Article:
When media rules were entered in multivariate analyses separately, all estimates were in the direction of a protective association (odds ratios less than 1 indicate that media rule application lowers risk of substance use), but not every association was statistically significant (Table 3). The strongest and most consistent association was for limits on watching mature-rated movies, which were inversely associated with all outcomes. Internet rules were inversely associated with all substance use outcomes except for illicit drug use, and TV rules with significantly lower adjusted odds ratios for smoking and binge drinking. Videogame rules did not have a significant association with any substance use outcome. When modeling the effect of combined rules, and comparing those with none versus all four, current drinking and illicit drug use was half as likely (adjusted odds ratios 0.53 (95% confidence interval 0.38, 0.75) and 0.49 (0.26, 0.92) respectively), and smoking and binge drinking about one-third as likely (adjusted odds ratios 0.32 (0.18, 0.59) and 0.36 (0.22, 0.59) respectively). In all cases except illicit substances, combining rules was associated with a stronger protective effect then applying any of the rules individually.
This study extends findings to Latin American youths, that parental M-RM restrictions are associated with lower rates of substance use. As with other studies, there was a linear dose-response between tighter parental restrictions for mature movies and lower use of all substances. Extending many previous studies, this one examined parental rules in multiple media venues besides movies and found independent associations, over-and-above movie restrictions, for internet and TV rules. The associations for the combined index in the multivariate model were sizable, with risks decreasing by a factor of between 0.3 and 0.5 for full compared to no restrictions across substances. These protective associations are similar in size to two other studies, a US study that examined multiple movie monitoring (multivariate association sizes for multiple monitoring for smoking and drinking ranging from 0.3 to 0.5)37 and a Scottish study that combined monitoring of television and movies (multivariate association 0.37).13 These studies suggest additive benefits of media restrictions when applied to multiple media venues.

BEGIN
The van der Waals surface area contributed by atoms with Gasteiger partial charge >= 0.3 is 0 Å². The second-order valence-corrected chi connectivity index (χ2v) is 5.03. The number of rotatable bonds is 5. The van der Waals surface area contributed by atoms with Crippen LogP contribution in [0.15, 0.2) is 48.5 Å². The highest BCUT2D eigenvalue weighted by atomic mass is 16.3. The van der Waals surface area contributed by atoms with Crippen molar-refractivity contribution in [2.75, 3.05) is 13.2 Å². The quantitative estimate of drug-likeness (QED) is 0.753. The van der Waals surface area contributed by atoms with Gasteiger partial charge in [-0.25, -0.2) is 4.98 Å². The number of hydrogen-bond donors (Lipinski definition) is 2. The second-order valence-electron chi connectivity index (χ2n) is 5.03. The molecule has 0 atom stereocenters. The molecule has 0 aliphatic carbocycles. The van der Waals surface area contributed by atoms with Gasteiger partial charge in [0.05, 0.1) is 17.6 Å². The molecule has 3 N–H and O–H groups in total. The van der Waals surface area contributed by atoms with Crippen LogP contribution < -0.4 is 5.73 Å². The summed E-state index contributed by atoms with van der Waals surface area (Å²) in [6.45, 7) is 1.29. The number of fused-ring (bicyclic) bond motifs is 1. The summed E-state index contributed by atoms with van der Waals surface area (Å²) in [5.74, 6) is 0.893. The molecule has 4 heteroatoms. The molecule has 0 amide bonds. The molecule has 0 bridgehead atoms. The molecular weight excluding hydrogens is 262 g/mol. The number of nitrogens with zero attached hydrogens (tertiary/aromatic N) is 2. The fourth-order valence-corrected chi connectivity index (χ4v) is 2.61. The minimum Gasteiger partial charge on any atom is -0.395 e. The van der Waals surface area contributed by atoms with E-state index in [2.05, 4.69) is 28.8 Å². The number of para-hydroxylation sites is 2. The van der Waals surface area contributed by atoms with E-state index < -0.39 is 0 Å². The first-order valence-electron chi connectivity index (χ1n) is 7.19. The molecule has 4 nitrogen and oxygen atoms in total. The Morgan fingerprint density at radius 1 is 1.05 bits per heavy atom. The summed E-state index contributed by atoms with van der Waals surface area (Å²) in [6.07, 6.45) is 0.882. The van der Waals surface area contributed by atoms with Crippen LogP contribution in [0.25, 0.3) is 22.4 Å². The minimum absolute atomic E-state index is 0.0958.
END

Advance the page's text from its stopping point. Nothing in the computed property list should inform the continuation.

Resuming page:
Our null findings on videogame restriction are consistent with a previous study of Scottish adolescents13 but contrast with findings of a previous study that examined mature-rated videogame restriction and substance use and found that allowing adolescents to play mature-rated risk-glorifying videogames was associated with subsequent tobacco and alcohol use.8 Our study may have benefitted from assessment of playing specific games (e.g., Grand Theft Auto), in addition to mature-rated games generally. In addition, the analysis was confined only to video gamers, who had lower risk for substance use as a group, but among whom playing mature-rated games conferred relatively higher risk.
Over a decade ago, Sargent and colleagues reported a cross-sectional study of Northern New England adolescents showing that parental restriction of exposure to R-rated movies was associated with lower exposure to smoking in movies and lower rates of adolescent smoking.7 They tentatively suggested that motivating and assisting parents to restrict access to R-rated movies could have profound indirect effects on substance use by reducing exposure to an important social influence, movies. As described above, multiple researchers have since confirmed these findings in diverse samples of adolescents from Europe, the United States, and now, Latin America, using a variety of observational designs, including longitudinal research. The findings are beginning to be extended to other media venues besides movies, and to alcohol, illicit substances, and other risky behaviors. The evidence suggests that engaging in mature-rated media at an early age enhances risk through social influence and other mechanisms that involve trajectories for sensation seeking. That is, the evidence suggests that mature-rated media engagement may alter certain personality characteristics over time.8,38. Nevertheless, adolescents who are predisposed to sensation seeking may be independently attracted to mature-rated media, which reinforces risk behaviors that are already developing. It is also possible that the extent of sensation seeking tendencies influences the parenting style of adolescents.5 Our cross-sectional study could not adequately explore this possibilities, which should provide a focus for future investigations.